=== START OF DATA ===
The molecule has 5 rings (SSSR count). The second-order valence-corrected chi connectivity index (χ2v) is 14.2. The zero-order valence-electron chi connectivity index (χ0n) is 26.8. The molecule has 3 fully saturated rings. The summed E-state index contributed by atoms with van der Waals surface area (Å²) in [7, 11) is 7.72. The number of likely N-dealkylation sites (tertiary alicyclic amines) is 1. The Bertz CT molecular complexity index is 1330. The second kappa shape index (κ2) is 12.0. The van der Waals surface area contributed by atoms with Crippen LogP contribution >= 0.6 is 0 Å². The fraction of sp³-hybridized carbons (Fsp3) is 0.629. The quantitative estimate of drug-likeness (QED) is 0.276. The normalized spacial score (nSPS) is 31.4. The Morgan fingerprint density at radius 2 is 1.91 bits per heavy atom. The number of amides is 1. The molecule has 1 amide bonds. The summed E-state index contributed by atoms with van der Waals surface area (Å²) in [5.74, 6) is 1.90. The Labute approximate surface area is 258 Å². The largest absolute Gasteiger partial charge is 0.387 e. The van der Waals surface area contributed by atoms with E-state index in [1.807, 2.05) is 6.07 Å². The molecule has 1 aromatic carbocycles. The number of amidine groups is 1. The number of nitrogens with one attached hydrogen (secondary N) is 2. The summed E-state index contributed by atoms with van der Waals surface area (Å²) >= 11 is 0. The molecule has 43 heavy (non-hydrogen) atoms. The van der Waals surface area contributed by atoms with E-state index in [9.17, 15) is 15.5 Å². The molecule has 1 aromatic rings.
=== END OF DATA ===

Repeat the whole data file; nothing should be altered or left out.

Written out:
The molecule has 5 rings (SSSR count). The second-order valence-corrected chi connectivity index (χ2v) is 14.2. The zero-order valence-electron chi connectivity index (χ0n) is 26.8. The molecule has 3 fully saturated rings. The summed E-state index contributed by atoms with van der Waals surface area (Å²) in [7, 11) is 7.72. The number of likely N-dealkylation sites (tertiary alicyclic amines) is 1. The Bertz CT molecular complexity index is 1330. The second kappa shape index (κ2) is 12.0. The van der Waals surface area contributed by atoms with Crippen LogP contribution >= 0.6 is 0 Å². The fraction of sp³-hybridized carbons (Fsp3) is 0.629. The quantitative estimate of drug-likeness (QED) is 0.276. The normalized spacial score (nSPS) is 31.4. The Morgan fingerprint density at radius 2 is 1.91 bits per heavy atom. The number of amides is 1. The molecule has 1 amide bonds. The summed E-state index contributed by atoms with van der Waals surface area (Å²) in [5.74, 6) is 1.90. The Labute approximate surface area is 258 Å². The largest absolute Gasteiger partial charge is 0.387 e. The van der Waals surface area contributed by atoms with E-state index in [1.807, 2.05) is 6.07 Å². The molecule has 1 aromatic carbocycles. The number of amidine groups is 1. The number of nitrogens with one attached hydrogen (secondary N) is 2. The summed E-state index contributed by atoms with van der Waals surface area (Å²) >= 11 is 0. The molecule has 43 heavy (non-hydrogen) atoms. The van der Waals surface area contributed by atoms with E-state index in [9.17, 15) is 15.5 Å². The molecule has 1 aromatic rings.